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Prosopography in International and Economic History

Dates:
  • Thu 17 May 2018 13.45 - 18.00
  • Fri 18 May 2018 09.30 - 18.00
  Add to Calendar 2018-05-17 13:45 2018-05-18 18:00 Europe/Paris Prosopography in International and Economic History

The aim of this workshop is to explore the contribution, purposes, and limits of the use of prosopographical methods in international and economic history.
Prosopography – the collective biography of a previously defined group of actors – has regained prominence in recent years (Delpu 2015, Descimon 2015, Fellman 2014, Kansikas 2015, Lemercier and Picard, 2011). While it has always been central in ancient history, prosopography in modern history went through various phases of prominence and decline, giving way to biography before coming back over the last decade. To some extent, international and economic history have followed the same pattern. However, as international history has longer been focussed on ‘great men,’ the use of prosopography has been less salient, while in economic history, studies of entrepreneurs, business elites and business communities have a long-established tradition. Still, despite these differences, prosopography has until now been comparatively less used in international topics.
There has been much debate over the merits and pitfalls of this methodology. Its objectives, definition, and ways of proceeding have long been discussed and never been definitely settled. From the ‘elitist’ focus on small groups of important actors to the statistical analysis of large social groups, prosopographical approaches have been very diverse. How to define the group under study, and what characteristics to look at, prompt different answers from different scholars.
Yet, recent developments in international and economic history, paying more attention to networks, to the entanglement of state and non-state actors, or to the role of ideas, call for a fresh look at prosopographical methods. In particular, prosopography can help international and economic historians better understand the relationship between individuals and institutions, and the interpersonal links or intellectual influences across these institutions. Prosopography can also shed light on previously little known actors, clarify the workings of specific international networks and professions, and contribute to explain the international circulation of ideas. How can prosopography be used in international and economic history, despite the challenges and idiosyncrasies of each discipline and method? The conference is thus designed as an opportunity to discuss historiographical and methodological approaches to the use of prosopography in international and economic history.

Seminar Room, Villa Malafrasca DD/MM/YYYY
  Seminar Room, Villa Malafrasca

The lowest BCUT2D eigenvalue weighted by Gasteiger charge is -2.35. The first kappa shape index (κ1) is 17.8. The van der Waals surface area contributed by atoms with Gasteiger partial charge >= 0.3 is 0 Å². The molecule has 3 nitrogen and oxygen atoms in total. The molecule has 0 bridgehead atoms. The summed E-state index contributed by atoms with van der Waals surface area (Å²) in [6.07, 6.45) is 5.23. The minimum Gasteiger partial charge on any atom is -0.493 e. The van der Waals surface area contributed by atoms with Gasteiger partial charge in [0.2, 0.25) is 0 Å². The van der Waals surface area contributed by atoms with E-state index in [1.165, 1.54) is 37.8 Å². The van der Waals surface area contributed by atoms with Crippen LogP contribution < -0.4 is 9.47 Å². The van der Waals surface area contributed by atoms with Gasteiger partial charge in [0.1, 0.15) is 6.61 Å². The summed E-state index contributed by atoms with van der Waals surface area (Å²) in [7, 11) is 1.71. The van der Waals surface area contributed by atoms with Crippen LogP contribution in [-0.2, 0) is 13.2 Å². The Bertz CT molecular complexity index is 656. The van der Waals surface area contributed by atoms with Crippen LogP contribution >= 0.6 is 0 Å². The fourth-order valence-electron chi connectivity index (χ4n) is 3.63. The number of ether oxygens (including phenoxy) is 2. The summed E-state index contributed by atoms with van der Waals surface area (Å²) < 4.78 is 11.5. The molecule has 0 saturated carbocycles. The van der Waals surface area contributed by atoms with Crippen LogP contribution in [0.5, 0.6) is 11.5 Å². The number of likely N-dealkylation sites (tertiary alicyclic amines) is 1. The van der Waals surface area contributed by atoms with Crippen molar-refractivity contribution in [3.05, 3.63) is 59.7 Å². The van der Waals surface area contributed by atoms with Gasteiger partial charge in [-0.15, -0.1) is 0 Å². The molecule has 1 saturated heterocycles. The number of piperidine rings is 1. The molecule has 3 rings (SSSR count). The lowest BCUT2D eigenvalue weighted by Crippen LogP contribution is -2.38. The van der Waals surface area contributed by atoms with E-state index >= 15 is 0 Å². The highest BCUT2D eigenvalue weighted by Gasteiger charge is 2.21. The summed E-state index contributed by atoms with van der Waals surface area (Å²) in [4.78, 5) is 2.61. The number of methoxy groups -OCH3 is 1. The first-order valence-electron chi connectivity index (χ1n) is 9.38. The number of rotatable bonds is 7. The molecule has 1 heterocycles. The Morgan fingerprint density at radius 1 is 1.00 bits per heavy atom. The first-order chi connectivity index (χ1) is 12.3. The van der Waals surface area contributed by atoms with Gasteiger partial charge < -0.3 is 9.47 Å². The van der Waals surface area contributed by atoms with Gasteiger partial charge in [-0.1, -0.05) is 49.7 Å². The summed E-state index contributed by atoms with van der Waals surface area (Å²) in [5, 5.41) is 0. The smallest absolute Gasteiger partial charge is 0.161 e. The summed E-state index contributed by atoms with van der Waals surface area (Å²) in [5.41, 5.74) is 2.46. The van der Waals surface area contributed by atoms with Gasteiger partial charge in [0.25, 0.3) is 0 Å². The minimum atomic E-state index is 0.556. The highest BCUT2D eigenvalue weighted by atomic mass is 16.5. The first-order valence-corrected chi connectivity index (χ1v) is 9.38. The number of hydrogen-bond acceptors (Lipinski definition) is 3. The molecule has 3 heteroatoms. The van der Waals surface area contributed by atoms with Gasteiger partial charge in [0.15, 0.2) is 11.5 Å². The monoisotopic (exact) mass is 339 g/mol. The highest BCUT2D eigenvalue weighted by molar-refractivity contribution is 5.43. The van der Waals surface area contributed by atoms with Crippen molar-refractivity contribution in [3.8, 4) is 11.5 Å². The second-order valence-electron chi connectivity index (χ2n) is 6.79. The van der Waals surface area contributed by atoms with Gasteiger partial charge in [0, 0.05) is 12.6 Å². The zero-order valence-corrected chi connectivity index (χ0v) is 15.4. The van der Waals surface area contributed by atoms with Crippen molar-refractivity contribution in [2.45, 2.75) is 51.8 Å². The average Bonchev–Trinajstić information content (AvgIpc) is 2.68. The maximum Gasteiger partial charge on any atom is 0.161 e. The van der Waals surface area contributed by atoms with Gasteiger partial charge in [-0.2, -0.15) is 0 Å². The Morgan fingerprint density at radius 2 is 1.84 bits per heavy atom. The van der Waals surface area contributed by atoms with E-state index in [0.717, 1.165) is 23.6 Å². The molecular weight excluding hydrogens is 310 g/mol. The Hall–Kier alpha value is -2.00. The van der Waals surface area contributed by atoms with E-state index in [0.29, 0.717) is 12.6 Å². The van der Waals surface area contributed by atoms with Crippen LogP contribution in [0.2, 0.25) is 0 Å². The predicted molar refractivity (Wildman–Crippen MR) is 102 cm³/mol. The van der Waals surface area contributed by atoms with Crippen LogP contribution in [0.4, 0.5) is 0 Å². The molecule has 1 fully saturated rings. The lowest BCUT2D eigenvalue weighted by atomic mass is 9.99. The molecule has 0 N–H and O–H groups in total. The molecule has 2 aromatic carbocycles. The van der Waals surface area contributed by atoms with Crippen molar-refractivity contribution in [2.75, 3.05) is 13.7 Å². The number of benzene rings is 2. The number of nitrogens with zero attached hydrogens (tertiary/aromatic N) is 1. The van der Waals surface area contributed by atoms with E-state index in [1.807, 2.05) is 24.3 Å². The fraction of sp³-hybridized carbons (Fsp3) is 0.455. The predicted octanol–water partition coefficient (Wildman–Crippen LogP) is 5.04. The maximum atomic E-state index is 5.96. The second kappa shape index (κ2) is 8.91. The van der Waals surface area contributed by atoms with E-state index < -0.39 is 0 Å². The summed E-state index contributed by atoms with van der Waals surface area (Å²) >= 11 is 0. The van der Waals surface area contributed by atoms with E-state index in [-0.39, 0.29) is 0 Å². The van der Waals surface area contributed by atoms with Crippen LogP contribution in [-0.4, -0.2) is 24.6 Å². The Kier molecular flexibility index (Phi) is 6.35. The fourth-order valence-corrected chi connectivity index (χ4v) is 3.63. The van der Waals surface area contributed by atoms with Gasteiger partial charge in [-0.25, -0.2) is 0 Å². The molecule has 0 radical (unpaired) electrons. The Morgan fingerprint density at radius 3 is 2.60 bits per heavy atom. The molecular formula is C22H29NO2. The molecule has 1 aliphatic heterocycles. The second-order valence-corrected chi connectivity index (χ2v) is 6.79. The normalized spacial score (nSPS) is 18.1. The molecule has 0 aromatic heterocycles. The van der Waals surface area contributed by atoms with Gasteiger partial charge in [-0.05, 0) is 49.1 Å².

The aim of this workshop is to explore the contribution, purposes, and limits of the use of prosopographical methods in international and economic history.
Prosopography – the collective biography of a previously defined group of actors – has regained prominence in recent years (Delpu 2015, Descimon 2015, Fellman 2014, Kansikas 2015, Lemercier and Picard, 2011). While it has always been central in ancient history, prosopography in modern history went through various phases of prominence and decline, giving way to biography before coming back over the last decade. To some extent, international and economic history have followed the same pattern. However, as international history has longer been focussed on ‘great men,’ the use of prosopography has been less salient, while in economic history, studies of entrepreneurs, business elites and business communities have a long-established tradition. Still, despite these differences, prosopography has until now been comparatively less used in international topics.
There has been much debate over the merits and pitfalls of this methodology. Its objectives, definition, and ways of proceeding have long been discussed and never been definitely settled. From the ‘elitist’ focus on small groups of important actors to the statistical analysis of large social groups, prosopographical approaches have been very diverse. How to define the group under study, and what characteristics to look at, prompt different answers from different scholars.
Yet, recent developments in international and economic history, paying more attention to networks, to the entanglement of state and non-state actors, or to the role of ideas, call for a fresh look at prosopographical methods. In particular, prosopography can help international and economic historians better understand the relationship between individuals and institutions, and the interpersonal links or intellectual influences across these institutions. Prosopography can also shed light on previously little known actors, clarify the workings of specific international networks and professions, and contribute to explain the international circulation of ideas. How can prosopography be used in international and economic history, despite the challenges and idiosyncrasies of each discipline and method? The conference is thus designed as an opportunity to discuss historiographical and methodological approaches to the use of prosopography in international and economic history.


Location:
Seminar Room, Villa Malafrasca

Affiliation:
Robert Schuman Centre for Advanced Studies
Department of History and Civilization

Type:
Conference

Contact:
Angelika Lanfranchi - Send a mail

Organiser:
Prof. Youssef Cassis (EUI)
Dr Emmanuel Mourlon-Druol (University of Glasgow and RSCAS Jean Monnet Fellow)

Attachment:
Final Programme
 
 

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Page last updated on 18 August 2017